Global Health Initiatives

Recent years have seen important shifts in global development assistance for health (DAH). Global health initiatives (GHIs) – consisting of bilateral donor and multilateral programs, and global public–private partnerships – have mobilized significant new financing for health programs, and equate to a considerable proportion of overall overseas development aid (ODA) for health in many low- and middle-income countries (LMICs). This has enabled a dramatic scaling up of health interventions, especially for HIV/AIDS. GHIs emerged from shifts in thinking about DAH in the 1990s/early 2000s, which was hitherto characterized by donor-prescribed projects and programs financed principally by bilateral donors and the World Bank. The shift in policy focus from international to global health, an increasing number of global financial actors, and the pressing need to meet persistent and newly emerging global health threats meant that a new response was required to coordinate global efforts to raise more money for health. Although GHIs share a common set of functions: to finance, resource, coordinate and/or implement disease control globally, the term global health initiative encompasses a range of financing and implementing entities (bilateral and multilateral actors, and global public–private partnerships) with diverse governance arrangements and programmatic foci.

In this article the focus is on four of the largest GHIs: the Global Fund to Fight AIDS, Tuberculosis and Malaria (Global Fund), the Global Alliance for Vaccines and Immunizations (GAVI Alliance), the President’s Emergency Plan for AIDS Relief (PEPFAR), and the World Bank’s Multi-country AIDS Program (MAP, which ceased financing in 2008). Table 1 summarizes the main features of these GHIs and other key initiatives and partnerships. The discussion is restricted to these four GHIs primarily because evidence is now beginning to emerge from empirical studies of their effects on country health systems – particularly the Global Fund; also because there is fairly limited data beyond these four large initiatives. GAVI, launched in 1999, was the first of the GHIs to disburse substantial funds at the global level, shortly followed by the MAP. High expectations surrounded the launch of the Global Fund in 2002: the initiative aimed to raise consciousness about important health issues, attract new partners, leverage substantial new funds, benefit from economies of scale in drug procurement, and promote coordination through pooling funds. There was, however, some reversal of the multilateral models of GAVI, MAP, and the Global Fund when PEPFAR was launched by the Bush Administration in 2003, a move criticized for operating in parallel to other actors and initiatives, and for adopting a prescriptive approach to determining the content of HIV/AIDS programs.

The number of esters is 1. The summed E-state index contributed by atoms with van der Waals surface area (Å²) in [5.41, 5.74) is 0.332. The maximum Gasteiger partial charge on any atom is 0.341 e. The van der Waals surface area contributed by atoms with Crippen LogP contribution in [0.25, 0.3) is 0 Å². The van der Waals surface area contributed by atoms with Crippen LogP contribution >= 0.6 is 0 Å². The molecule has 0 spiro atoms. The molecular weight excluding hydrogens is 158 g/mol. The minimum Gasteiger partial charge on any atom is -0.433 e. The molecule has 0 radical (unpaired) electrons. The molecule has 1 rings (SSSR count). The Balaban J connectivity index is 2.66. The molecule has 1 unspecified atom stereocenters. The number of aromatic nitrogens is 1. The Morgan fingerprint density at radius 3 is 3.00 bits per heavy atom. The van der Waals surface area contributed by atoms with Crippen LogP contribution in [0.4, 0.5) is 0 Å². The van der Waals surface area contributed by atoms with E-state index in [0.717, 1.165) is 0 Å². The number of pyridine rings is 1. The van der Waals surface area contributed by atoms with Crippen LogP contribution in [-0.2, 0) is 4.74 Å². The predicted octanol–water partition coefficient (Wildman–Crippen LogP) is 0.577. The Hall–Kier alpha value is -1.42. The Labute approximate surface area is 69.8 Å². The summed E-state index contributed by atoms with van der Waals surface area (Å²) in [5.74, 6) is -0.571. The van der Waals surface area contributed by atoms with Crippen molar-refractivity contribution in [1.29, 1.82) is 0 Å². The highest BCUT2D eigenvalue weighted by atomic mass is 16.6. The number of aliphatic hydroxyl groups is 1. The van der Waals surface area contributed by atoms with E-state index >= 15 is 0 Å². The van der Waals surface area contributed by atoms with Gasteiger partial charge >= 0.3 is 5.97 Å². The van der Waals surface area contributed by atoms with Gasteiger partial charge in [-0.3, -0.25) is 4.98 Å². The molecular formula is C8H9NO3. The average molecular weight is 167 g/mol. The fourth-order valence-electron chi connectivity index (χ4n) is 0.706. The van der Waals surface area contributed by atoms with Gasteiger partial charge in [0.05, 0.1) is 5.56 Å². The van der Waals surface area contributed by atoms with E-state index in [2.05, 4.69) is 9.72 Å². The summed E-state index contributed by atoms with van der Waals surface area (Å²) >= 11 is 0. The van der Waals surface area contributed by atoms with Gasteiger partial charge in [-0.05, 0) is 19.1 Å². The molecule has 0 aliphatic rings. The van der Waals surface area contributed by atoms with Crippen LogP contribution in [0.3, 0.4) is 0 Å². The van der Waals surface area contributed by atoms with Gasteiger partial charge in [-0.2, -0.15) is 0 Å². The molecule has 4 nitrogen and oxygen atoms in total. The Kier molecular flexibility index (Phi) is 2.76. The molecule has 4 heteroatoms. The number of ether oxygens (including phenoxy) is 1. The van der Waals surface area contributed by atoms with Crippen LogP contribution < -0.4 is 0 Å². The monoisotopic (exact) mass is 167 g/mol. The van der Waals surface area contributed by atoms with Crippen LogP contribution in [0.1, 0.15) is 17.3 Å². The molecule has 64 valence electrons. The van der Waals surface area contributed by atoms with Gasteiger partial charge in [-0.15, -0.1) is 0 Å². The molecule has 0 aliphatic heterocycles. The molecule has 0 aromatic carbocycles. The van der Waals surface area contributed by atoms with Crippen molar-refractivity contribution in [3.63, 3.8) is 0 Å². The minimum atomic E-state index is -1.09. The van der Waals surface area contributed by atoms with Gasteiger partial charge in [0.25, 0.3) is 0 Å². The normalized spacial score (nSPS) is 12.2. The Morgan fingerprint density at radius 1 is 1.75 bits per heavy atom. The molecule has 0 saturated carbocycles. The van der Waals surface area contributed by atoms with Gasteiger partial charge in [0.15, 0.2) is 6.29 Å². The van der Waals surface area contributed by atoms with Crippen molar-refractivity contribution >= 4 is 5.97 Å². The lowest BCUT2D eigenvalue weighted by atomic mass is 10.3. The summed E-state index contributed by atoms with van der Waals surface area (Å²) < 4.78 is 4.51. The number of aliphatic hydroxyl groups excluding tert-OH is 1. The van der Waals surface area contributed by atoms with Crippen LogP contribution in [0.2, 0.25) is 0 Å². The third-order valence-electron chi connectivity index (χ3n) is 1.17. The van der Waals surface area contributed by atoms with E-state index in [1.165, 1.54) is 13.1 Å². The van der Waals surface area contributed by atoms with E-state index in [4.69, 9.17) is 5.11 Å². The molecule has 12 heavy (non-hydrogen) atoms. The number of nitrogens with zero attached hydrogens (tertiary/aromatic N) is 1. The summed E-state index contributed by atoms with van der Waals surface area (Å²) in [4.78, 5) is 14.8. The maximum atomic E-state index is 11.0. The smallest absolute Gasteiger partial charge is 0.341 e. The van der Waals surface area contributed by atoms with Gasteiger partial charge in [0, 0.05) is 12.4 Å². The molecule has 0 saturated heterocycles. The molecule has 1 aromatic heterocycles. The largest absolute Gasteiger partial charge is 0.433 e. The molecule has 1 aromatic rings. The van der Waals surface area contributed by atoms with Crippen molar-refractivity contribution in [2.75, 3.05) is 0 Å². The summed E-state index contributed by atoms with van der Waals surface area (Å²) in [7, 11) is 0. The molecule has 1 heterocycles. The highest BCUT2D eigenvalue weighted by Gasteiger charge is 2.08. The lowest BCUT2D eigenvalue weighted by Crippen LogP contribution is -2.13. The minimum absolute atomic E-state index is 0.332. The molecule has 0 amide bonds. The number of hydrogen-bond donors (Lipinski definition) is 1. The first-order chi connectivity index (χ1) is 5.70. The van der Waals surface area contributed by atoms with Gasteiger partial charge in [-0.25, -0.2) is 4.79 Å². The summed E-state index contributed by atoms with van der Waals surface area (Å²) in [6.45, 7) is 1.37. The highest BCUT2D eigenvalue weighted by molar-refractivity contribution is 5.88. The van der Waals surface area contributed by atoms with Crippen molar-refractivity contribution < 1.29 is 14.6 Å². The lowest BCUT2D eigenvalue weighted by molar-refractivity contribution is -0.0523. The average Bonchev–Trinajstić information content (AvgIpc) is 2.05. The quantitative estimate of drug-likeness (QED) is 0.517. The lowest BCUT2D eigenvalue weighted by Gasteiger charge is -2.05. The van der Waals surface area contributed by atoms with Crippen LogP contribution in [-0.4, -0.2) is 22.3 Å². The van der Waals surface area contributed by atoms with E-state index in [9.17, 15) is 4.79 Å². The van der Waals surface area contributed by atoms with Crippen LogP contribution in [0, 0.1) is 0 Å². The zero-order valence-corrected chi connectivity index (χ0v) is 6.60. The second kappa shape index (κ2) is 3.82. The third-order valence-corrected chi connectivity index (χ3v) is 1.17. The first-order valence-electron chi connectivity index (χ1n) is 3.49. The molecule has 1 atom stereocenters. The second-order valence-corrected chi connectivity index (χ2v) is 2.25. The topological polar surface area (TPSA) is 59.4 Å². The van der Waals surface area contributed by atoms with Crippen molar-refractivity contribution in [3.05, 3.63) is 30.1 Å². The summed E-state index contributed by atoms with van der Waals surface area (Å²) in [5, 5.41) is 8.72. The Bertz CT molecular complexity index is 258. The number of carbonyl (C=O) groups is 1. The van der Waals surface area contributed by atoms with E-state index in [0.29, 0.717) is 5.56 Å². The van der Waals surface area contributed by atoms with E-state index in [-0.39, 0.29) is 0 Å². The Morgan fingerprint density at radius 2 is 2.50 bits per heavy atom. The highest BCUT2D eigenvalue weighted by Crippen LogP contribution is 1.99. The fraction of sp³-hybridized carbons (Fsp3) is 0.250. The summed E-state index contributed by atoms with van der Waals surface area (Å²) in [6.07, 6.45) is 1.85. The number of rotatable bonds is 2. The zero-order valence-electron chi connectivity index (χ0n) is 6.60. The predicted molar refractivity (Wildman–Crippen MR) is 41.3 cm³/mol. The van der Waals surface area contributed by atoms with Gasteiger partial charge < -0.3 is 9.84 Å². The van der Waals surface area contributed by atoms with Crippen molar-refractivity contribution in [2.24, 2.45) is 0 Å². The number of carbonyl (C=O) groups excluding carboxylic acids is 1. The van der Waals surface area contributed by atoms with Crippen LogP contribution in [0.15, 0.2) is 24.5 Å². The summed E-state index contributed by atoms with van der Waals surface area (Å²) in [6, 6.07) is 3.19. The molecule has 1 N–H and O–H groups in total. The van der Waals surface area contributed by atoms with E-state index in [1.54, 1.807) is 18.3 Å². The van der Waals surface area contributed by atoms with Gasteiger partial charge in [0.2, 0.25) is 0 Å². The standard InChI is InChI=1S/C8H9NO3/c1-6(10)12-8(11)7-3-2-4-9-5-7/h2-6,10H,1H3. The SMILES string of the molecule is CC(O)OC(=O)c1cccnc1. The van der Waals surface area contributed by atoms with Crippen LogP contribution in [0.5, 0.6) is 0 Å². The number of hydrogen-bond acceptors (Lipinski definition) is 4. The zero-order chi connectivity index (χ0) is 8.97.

Global Health Initiatives

Reflecting the experimental nature of these new financing mechanisms and their sheer size, decision makers are inevitably curious about what impacts – both positive and negative – they have on recipient countries. There is an emerging literature on the effects of global initiatives and partnerships – most of which focuses on the largest HIV/AIDS initiatives – the Global Fund, PEPFAR and World Bank MAP, although there are also several studies on the GAVI Alliance. In this paper current knowledge on GHIs is reviewed, focusing on issues of healthcare financing. The achievements are reflected on, and also on the real and potential challenges that these initiatives create or reveal.